What are the Consequences of Cancer Spread to the Peritoneum?
Peritoneal cancer can lead to two main complaints:
Formation of ascites (accumulation of fluid in the abdominal cavity)
In every healthy person, a small amount of fluid is present in the abdominal cavity, to facilitate the smooth gliding of the small bowel. This fluid is being produced continuously, especially by the peritoneum of the small bowel, and is being absorbed continuously as well, especially by the peritoneum of the underside of the diaphragm and by the peritoneum of the omentum. In peritoneal cancer, there can be an imbalance between production and absorption of fluid, e.g. by blocking of the absorption by the tumor implants, resulting in ascites. The patient notices that he or she is rapidly gaining weight and that the abdomen is swelling.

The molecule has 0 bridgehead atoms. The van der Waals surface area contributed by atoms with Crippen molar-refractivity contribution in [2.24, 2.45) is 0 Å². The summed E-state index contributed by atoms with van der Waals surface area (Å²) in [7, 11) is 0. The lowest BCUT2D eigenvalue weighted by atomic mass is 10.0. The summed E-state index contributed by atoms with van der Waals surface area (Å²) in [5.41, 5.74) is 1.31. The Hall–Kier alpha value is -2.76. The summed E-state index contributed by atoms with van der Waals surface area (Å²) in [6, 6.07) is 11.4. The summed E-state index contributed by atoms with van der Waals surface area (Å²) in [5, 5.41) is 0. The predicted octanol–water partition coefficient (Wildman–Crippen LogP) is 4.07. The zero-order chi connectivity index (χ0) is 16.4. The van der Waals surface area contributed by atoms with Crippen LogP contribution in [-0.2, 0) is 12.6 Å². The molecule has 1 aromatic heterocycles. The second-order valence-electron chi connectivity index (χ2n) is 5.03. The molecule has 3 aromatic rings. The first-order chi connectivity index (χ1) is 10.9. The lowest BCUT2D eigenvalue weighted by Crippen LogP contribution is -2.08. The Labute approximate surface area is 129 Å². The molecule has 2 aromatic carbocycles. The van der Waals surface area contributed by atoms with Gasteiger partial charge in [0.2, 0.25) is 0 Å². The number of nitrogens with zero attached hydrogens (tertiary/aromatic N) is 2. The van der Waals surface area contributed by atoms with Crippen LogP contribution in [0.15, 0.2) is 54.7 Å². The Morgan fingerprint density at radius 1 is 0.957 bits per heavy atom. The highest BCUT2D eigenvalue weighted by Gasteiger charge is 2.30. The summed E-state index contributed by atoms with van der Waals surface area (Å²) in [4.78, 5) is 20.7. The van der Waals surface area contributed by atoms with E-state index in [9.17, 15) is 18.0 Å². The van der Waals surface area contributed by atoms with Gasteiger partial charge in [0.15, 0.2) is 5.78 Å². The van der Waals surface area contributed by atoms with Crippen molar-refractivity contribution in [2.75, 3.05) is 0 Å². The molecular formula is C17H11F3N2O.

Ascites caused pain, discomfort, difficulty in breathing, weakness, loss of appetite.
The tumor implants on the surface of the intestine can cause the intestine to stick to itself and to the abdominal wall, reducing mobility of the bowel and causing sharp angles. The tumor implants at the outside of the intestine can compress the intestine by their volume and block the passage of the intestinal contents. This results in abdominal cramps, vomiting, absent passage of gas and stools, and a swollen abdomen, a condition known as intestinal obstruction/malignant bowel obstruction (MBO). A solitary tumor in the large bowel (colon or rectum) could also block the lumen and cause obstruction. The treatment of this condition which is a different entity is usually surgery or stenting (refer to the section on colorectal cancer)